Category: networking

Setting up a WireGuard VPN on the Raspberry Pi

In this project, we will show you how to set up a WireGuard VPN on the Raspberry Pi.

WireGuard is a new VPN protocol that has recently been going a lot of popularity.

There are a couple of advantages to using the WireGuard VPN on your Raspberry Pi over OpenVPN.

Source: Setting up a WireGuard VPN on the Raspberry Pi – Pi My Life Up

How to Set Up a Pi Hole to Block Ads and Speed Up Your Internet

With a little time and energy, anyone can build a little computer that kills advertisements and makes browsing more manageable.

Source: How to Set Up a Pi Hole to Block Ads and Speed Up Your Internet (Vice)

How to Share A Folder via SMB/CIFS Protocol in Ubuntu 20.04

This is a step by step beginner guide shows how to share a folder over local network via SMB/CIFS protocol in Ubuntu 20.04 Gnome desktop.

Source: How to Share A Folder via SMB/CIFS Protocol in Ubuntu 20.04 | UbuntuHandbook

How to Use IP Command in Linux with Examples

The ip command used to display, configure or manipulate routing, network interfaces, and tunnels in Linux operating systems. This comes with iproute2 collections of tools that have replaced net-tools utilities.

We have traditionally used ifconfig command which is now deprecated and now it is encouraged to use iproute2 tools.

In this tutorial, I will go through examples with explanations of how to use the ip command for administrating your Linux TCP/IP network.

Source: How to Use IP Command in Linux with Examples (LinOxide)

Adding Ethernet to a Raspberry Pi Zero

If you have ever wanted to use a Raspberry Pi Zero with a wired Ethernet port, the article linked below shows an easy and inexpensive way to do it. Sure, you can always use one of those Ethernet to USB dongles but those cost more, and where’s the fun in that?

Adding Ethernet to a Pi Zero

Adding an Ethernet port to a Raspberry Pi Zero is quick and easy using a cheap ENC28J60 ethernet module. Start your Pi Zero Ethernet upgrade project now.

Source: Adding Ethernet to a Pi Zero – Raspberry Pi Spy

SCP Linux – Securely Copy Files Using SCP examples

This post includes SCP examples. SCP or secure copy allows secure transferring of files between a local host and a remote host or between two remote hosts. It uses the same authentication and security as the Secure Shell (SSH) protocol from which it is based. SCP is loved for it’s simplicity, security and pre-installed availability.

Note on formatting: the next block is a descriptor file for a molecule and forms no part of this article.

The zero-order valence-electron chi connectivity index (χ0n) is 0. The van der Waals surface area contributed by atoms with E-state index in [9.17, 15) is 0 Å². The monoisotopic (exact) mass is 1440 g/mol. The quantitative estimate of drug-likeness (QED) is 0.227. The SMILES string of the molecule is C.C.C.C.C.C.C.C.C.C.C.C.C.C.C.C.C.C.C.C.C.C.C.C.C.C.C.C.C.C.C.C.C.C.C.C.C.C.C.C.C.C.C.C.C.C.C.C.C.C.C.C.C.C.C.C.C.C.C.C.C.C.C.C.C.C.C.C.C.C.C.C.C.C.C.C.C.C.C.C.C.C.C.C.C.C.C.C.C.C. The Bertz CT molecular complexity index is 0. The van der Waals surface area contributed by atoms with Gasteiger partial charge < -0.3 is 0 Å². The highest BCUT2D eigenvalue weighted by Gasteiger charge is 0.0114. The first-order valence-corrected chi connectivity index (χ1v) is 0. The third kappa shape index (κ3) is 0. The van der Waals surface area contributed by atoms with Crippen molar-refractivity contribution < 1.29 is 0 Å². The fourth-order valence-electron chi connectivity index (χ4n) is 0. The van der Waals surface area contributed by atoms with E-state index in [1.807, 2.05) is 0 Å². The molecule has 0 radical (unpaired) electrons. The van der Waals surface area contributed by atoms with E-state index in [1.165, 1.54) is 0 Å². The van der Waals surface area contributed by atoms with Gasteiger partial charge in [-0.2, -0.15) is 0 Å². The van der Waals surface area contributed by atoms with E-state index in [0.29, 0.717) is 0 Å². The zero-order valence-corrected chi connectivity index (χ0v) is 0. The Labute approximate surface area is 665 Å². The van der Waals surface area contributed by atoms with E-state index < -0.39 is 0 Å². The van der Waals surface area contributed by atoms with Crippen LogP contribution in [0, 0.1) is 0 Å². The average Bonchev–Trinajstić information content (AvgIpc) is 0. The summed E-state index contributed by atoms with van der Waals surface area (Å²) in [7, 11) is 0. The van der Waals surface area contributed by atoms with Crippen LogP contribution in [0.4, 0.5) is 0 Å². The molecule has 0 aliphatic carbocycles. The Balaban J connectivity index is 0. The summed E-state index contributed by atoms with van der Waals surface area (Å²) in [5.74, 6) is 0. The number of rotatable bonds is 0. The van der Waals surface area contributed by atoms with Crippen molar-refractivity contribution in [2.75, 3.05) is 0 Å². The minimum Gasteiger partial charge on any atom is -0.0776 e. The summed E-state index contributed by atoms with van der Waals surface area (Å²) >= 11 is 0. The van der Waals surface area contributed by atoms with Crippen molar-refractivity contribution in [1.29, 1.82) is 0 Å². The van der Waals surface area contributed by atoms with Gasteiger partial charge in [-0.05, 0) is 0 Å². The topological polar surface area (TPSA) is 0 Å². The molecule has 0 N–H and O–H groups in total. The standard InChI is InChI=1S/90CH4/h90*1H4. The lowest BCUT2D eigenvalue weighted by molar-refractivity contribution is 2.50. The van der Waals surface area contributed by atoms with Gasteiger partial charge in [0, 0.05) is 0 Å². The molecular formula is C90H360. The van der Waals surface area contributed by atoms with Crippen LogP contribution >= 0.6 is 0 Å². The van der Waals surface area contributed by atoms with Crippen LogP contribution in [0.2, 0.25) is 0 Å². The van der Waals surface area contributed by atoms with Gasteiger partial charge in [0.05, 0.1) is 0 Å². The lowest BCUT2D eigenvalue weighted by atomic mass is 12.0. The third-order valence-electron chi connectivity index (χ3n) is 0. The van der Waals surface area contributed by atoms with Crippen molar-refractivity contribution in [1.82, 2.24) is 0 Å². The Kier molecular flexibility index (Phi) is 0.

Source: SCP Linux – Securely Copy Files Using SCP examples (Hayden James)

Raspberry Pi Zero – Establishing an Ethernet connection (ENC28J60)

Thanks to the inexpensive Raspberry Pi Zero, Internet of Things (IoT) projects will continue to grow. One disadvantage which the Zero (not W) and A+ models have is the lack of Ethernet connectivity. That would not be a problem, if not just a single (micro) USB port onboard.

In order to connect these models with the network by Ethernet cable without a WLAN adapter, one can do this over the GPIOs: All you need is the “ENC28J60” module, the connection of which is shown in this tutorial.

Source: Raspberry Pi Zero – Establishing an Ethernet connection (ENC28J60) (Raspberry Pi Tutorials)

SSH port forwarding (tunneling) in Linux

In this tutorial, we will cover SSH port forwarding in Linux. This is a function of the SSH utility that Linux administrators use to create encrypted and secure relays across different systems.

SSH port forwarding, also called SSH tunneling, is used to create a secure connection between two or more systems. Applications can then use these tunnels to transmit data.

Source: SSH port forwarding (tunneling) in Linux – Like Geeks

SSLH – Share A Same Port For HTTPS And SSH

Some Internet service providers and corporate companies might have blocked most of the ports, and allowed only a few specific ports such as port 80 and 443 to tighten their security. In such cases, we have no choice, but use a same port for multiple programs, say the HTTPS Port 443, which is rarely blocked. Here is where SSLH, a SSL/SSH multiplexer, comes in help. It will listen for incoming connections on a port 443. To put this more simply, SSLH allows us to run several programs/services on port 443 on a Linux system. So, you can use both SSL and SSH using a same port at the same time. If you ever been in a situation where most ports are blocked by the firewalls, you can use SSLH to access your remote server. This brief tutorial describes how to share a same port for https, ssh using SSLH in Unix-like operating systems.

Source: SSLH – Share A Same Port For HTTPS And SSH – OSTechNix
Related: Install sslh on Mac OSX

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